NEW tow trucks to remove traffic-blocking vehicles have arrived in Hobart to assist in reducing congestion during peak periods.
“Getting where you need to go, when you need to be there is important for all Tasmanians,” Minister for Infrastructure and Transport Michael Ferguson said.
“So, from 5 August a range of measures will come into force to reduce congestion in the Hobart CBD and key feeder routes.”
An extension of tow truck hours to run all day on the Tasman Bridge.
Tow away signs installed on Macquarie Street.
Clearways on Macquarie Street extended by an hour each morning to start from 6.30am.
The first of a new fleet of the latest quick-response tow trucks arriving to service the Hobart CBD and key feeder routes.
From 14 October, new incident response tow trucks will be used to remove vehicles from clearways on Macquarie Street in the morning peak period to improve the reliability of traffic flow through the city.
In preparation for this major change, clearway hours on Macquarie Street have been extended by an hour in the morning to begin at 6.30am, with signage updated to make it known.
“We understand that changing traffic conditions can be challenging, so there will be a minimal grace period to adjust to the tow truck enforcement, while tickets will still be issued,” Mr Ferguson said.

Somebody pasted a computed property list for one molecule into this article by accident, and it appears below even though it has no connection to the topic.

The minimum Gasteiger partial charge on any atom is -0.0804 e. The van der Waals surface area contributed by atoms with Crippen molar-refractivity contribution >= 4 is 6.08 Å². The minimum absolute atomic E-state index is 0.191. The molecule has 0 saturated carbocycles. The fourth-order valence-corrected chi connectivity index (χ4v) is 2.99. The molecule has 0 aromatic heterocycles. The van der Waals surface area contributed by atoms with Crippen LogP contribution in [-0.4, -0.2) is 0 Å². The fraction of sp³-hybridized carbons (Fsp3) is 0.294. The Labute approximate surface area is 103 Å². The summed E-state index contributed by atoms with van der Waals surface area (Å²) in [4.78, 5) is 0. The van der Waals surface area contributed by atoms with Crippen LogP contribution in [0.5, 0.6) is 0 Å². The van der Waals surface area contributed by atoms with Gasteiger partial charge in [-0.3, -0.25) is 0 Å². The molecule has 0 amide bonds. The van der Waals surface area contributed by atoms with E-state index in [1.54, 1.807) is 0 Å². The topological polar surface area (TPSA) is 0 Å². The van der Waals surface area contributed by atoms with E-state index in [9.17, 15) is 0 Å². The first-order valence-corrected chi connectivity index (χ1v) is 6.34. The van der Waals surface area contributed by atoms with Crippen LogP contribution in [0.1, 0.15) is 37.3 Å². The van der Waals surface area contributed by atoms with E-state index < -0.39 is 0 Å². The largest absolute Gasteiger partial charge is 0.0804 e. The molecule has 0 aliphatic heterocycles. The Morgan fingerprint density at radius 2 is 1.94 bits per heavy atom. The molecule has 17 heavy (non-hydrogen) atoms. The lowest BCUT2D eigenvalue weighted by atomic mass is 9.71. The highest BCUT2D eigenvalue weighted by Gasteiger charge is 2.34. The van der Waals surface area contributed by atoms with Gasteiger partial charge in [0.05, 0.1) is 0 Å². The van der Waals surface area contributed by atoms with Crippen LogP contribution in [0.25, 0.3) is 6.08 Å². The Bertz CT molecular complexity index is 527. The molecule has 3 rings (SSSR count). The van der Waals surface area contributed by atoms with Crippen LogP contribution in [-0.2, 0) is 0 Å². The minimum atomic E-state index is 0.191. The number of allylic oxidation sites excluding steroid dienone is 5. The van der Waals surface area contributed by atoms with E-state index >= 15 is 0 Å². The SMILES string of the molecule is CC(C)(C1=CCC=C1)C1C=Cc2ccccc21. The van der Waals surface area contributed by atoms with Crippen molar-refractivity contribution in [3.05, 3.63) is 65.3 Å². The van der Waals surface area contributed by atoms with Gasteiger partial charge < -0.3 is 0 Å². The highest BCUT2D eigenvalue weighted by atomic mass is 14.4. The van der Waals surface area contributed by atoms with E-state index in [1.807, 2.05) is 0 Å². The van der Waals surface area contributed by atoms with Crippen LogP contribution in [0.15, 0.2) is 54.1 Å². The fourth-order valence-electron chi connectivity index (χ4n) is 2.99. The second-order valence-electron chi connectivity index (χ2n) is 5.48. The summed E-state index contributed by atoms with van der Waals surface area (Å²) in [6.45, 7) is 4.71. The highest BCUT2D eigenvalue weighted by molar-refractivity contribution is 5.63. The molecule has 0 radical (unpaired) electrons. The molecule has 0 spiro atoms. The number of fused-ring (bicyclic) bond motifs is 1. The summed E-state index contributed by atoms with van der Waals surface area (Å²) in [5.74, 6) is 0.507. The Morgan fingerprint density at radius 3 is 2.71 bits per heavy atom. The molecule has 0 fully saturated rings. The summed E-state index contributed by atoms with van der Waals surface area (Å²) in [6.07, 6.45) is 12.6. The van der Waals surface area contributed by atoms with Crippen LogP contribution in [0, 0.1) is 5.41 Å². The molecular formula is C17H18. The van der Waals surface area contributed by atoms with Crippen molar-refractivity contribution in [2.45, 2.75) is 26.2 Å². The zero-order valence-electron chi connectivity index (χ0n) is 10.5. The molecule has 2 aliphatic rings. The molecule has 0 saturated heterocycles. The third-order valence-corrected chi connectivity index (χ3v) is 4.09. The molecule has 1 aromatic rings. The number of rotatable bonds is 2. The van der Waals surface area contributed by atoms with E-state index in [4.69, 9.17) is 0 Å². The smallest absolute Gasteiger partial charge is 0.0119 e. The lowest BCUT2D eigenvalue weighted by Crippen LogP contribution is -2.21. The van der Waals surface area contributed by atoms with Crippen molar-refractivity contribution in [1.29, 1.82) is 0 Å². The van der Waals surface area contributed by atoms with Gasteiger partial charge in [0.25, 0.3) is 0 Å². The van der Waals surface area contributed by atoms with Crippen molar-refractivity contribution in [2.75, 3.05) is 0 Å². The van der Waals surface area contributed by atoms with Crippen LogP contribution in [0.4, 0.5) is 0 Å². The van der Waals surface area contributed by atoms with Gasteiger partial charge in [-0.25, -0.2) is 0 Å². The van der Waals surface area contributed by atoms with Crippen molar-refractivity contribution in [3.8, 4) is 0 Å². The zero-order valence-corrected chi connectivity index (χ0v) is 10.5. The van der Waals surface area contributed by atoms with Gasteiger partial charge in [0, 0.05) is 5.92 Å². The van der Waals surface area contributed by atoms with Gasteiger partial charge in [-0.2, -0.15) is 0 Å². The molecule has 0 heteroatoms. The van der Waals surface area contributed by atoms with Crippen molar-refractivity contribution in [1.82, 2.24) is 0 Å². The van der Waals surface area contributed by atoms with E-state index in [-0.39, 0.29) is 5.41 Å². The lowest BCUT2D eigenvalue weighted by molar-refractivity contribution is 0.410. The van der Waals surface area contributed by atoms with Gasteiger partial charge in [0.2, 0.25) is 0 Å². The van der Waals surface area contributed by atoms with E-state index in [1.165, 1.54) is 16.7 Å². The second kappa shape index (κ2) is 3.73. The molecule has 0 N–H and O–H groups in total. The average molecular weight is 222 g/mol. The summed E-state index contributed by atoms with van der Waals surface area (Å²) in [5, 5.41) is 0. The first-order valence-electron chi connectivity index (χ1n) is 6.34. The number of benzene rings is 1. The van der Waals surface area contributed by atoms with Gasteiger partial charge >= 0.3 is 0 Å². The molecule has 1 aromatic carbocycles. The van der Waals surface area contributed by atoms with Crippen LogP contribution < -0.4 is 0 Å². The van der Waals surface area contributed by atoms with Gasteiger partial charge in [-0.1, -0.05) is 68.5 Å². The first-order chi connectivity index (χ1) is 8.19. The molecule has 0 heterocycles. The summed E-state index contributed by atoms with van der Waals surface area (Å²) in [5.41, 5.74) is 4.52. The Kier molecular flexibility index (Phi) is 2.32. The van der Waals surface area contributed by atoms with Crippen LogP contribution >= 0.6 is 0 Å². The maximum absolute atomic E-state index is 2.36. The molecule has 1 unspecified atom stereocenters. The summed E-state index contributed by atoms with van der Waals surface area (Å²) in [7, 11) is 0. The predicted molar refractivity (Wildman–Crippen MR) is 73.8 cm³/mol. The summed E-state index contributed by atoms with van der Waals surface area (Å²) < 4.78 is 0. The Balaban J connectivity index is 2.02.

“Quickly responding to breakdowns, traffic incidents or illegally parked cars will play a key role in improving time reliability and traffic flow on Hobart’s streets.”
As part of the expanded incident response program, from 5 August the incident response service on the Tasman Bridge will be extended to operate from 7am to 6pm, during the week.
Mr Ferguson said the Tasman Bridge was key for the movement of traffic across Hobart.
“The extended service will allow us to respond immediately to incidents on the bridge throughout the day and reduce the chance that any flow-on delays continue into the afternoon peak,” he said.
In the coming months, a similar service will be rolled out to respond to incidents during the morning and afternoon peaks on the Southern Outlet, Macquarie and Davey streets, Brooker Highway, Domain Highway, Tasman Highway and East Derwent Highway.
“This program will allow for incidents to be cleared more quickly, allowing busy arterials to return to normal service faster, at the busiest times of the day,” Mr Ferguson said.
“Continuing to build an efficient and effective transport network for Hobart is a key priority and our comprehensive traffic incident response plan, utilising leading traffic management technology, is part of our broader commitment to maintaining Hobart’s liveability.”
More information is available on the Transport website at www.transport.tas.gov.au/road/network/clearwayzones.
Caption: Minister for Infrastructure and Transport Michael Ferguson with Brad Johnson, from Stornoway, with the new rapid-response tow truck.